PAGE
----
In a recent powerful TED Talk, writer and business leader Casey Gerald used the metaphor of his experiences with his childhood faith to talk about the importance of questioning the people, institutions and forces we blindly believe in.
In a speech titled "The Gospel of Doubt," presented at TED2016 conference in Vancouver in February, Gerald recalled an important lesson he learned that he carried forward all of his life. Raised in a Baptist tradition in the South, he said his childhood church believed strongly that the second coming of Christ and the end of the world would happen on the night of December 31, 1999. But he said his church's prophecy never came to pass.
"There on that night, I did not stop believing," Gerald said during his speech. "I just believed a new thing: That it was possible not to believe. It was possible the answers I had were wrong, that the questions themselves were wrong."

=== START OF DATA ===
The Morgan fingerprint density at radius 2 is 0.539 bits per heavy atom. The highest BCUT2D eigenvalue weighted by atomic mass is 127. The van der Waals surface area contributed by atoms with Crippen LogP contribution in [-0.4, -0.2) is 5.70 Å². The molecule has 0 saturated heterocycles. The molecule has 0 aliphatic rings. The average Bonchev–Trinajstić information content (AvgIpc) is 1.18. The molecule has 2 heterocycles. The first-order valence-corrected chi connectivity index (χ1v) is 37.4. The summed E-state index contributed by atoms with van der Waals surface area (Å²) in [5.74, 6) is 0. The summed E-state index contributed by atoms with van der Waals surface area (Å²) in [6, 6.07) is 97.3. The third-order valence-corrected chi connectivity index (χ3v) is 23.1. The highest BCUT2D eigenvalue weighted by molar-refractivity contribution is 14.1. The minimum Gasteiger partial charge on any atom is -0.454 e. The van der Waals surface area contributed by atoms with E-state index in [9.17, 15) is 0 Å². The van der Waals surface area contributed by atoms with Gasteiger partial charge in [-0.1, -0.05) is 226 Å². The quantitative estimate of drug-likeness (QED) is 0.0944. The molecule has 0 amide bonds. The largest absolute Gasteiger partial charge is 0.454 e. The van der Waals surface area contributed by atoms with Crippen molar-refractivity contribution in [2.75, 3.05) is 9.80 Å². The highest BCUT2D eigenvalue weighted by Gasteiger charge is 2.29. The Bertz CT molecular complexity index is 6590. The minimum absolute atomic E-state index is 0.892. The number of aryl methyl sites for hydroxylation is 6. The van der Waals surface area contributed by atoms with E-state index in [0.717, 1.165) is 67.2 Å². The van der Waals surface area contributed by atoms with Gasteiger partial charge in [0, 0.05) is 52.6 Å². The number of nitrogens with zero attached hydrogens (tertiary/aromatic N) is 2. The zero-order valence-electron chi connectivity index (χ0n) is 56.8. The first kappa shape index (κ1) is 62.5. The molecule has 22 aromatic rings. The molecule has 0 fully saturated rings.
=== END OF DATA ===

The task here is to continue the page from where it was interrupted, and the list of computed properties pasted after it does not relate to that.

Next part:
He ends his talk with a moving statement about the hope that he believes comes from questioning the institutions that claim to offer an easy salvation:
This doubt, it fuels me, it gives me hope that when our troubles overwhelm us, when the paths laid out for us seem to lead to our demise, when our healers bring no comfort to our wounds, it will not be our blind faith -- no, it will be our humble doubt that shines a little light into the darkness of our lives and of our world and lets us raise our voice to whisper or to shout or to say simply, very simply, "There must be another way."
Check out the video above to hear Gerald's entire TED2016 Talk.